So, what did they say? The session, overall, was bleak. Simon Francis, the coordinator of the End Fuel Poverty coalition told MPs that “despite huge levels of government intervention” excess deaths from living in a damp or cold home were up by over a thousand from 3,186 in 2021 to 4,706 in 2022.

And according to Matthew Cole, the head of the Fuel Bank Foundation, last year saw a sizeable increase in people making “dangerous choices” about how to heat their homes or cook meals due to unaffordable energy costs. These methods included using the oven instead of turning on the heating or cooking meals on a BBQ. This was accompanied by an “explosion in the mental health crisis” with residents becoming increasingly anxious or depressed due to not knowing how they could afford to pay their bills.

All five witnesses in the first half of the session reported seeing drastic increases in the number of people turning to them for help. They called on the government to give them a “direct line” to the energy companies, to improve their ability to give people support. The discussion became more heated later in the session, when the committee’s second panel of witnesses gave evidence. Representatives of the country’s main energy companies faced a tough line of questioning from MPs over their making record-breaking profits, and improvements to their customer services.

Vicky Ford, the MP for Chelmsford began by asking Centrica boss, Chris O’Shea, “how do you sleep at night?”.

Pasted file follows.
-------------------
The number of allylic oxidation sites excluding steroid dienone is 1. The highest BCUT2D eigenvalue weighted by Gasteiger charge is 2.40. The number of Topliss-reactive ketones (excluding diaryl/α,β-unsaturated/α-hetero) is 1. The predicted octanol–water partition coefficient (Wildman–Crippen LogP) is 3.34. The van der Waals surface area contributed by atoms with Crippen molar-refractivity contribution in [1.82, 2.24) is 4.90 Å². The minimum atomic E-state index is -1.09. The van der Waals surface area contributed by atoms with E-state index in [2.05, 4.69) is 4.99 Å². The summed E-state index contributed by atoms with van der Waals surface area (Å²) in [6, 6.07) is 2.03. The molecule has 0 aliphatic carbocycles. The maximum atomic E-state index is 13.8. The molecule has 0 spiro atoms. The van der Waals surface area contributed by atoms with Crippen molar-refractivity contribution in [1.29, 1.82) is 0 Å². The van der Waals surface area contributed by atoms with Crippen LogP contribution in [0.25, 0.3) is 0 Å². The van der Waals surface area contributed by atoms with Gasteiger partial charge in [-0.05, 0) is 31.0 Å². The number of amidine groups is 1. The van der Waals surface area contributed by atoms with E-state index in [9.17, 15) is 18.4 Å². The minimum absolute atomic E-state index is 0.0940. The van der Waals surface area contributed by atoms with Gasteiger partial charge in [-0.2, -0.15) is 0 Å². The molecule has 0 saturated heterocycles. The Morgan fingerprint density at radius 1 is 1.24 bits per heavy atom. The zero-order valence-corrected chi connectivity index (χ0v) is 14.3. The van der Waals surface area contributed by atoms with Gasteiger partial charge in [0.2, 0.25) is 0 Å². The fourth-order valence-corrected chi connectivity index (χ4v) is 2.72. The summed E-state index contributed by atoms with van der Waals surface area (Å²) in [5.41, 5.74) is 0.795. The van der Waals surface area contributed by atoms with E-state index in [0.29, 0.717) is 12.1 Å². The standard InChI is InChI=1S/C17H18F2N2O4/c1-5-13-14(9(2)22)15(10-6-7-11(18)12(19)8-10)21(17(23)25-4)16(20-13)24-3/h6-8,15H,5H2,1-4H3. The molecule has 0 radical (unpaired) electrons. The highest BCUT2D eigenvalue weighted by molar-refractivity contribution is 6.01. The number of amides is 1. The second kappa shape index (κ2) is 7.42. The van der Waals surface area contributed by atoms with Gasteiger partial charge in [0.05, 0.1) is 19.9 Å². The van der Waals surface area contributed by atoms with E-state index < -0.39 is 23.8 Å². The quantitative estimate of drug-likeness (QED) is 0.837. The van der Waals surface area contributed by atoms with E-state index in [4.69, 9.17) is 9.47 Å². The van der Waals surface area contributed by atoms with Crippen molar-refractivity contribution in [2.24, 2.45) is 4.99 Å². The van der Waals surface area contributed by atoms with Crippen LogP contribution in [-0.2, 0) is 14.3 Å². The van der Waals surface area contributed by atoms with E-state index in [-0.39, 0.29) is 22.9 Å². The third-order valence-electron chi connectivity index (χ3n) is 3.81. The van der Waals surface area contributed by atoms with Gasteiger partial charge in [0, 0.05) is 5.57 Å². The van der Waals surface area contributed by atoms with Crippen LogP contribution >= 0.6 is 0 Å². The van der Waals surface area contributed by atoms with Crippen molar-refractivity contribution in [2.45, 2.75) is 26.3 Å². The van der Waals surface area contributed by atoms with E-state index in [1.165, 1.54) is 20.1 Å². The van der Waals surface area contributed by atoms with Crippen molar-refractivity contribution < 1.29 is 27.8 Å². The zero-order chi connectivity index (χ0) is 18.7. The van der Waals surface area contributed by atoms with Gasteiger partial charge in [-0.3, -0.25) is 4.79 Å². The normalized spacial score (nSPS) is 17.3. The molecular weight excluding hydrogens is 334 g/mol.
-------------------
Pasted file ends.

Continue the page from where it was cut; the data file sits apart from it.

The panel were also quizzed on their progress on several measures put forward by the energy regulator, Ofgem, in July this year to improve customer services. Barry Gardiner, MP for Brent North, asked each of the witnesses how much progress they had made on implementing measures, such as keeping phone enquiry lines open longer for customers, 24/7 emergency support and improving support for those struggling with their bills.

On several of the measures, Gardiner was told the witness would need to “come back to” him on that. Reprimanding his witnesses as if they hadn’t handed in their homework, Gardiner responded: “There are six things [Ofgem] have asked you to do. It was pretty blindingly obvious that we were going to ask you for it today. And yet, much of it, you haven’t been able to provide.”

“That isn’t very good prep, guys. It really isn’t,” he added.

Any conclusions? The first set of witnesses, who have been offering energy support to those on low incomes, predict this winter will be worse than the last. Yet, despite Ofgem’s clamouring, energy companies don’t seem to have woken up to the severity of the circumstances their customers face. MPs will need to hold both them and the government accountable on this issue in order to make real progress.

What next? The committee will hear more evidence over the coming weeks from Ofgem and government. They hope to produce a report collating their recommendations before the frosty weather eventually creeps in.

[See also: The grim consequences of Sunak’s green scepticism]

Content from our partners
The power of place in tackling climate change
Tackling the UK's biggest health challenges
"Heat or eat": how to help millions in fuel poverty – with British Gas Energy Trust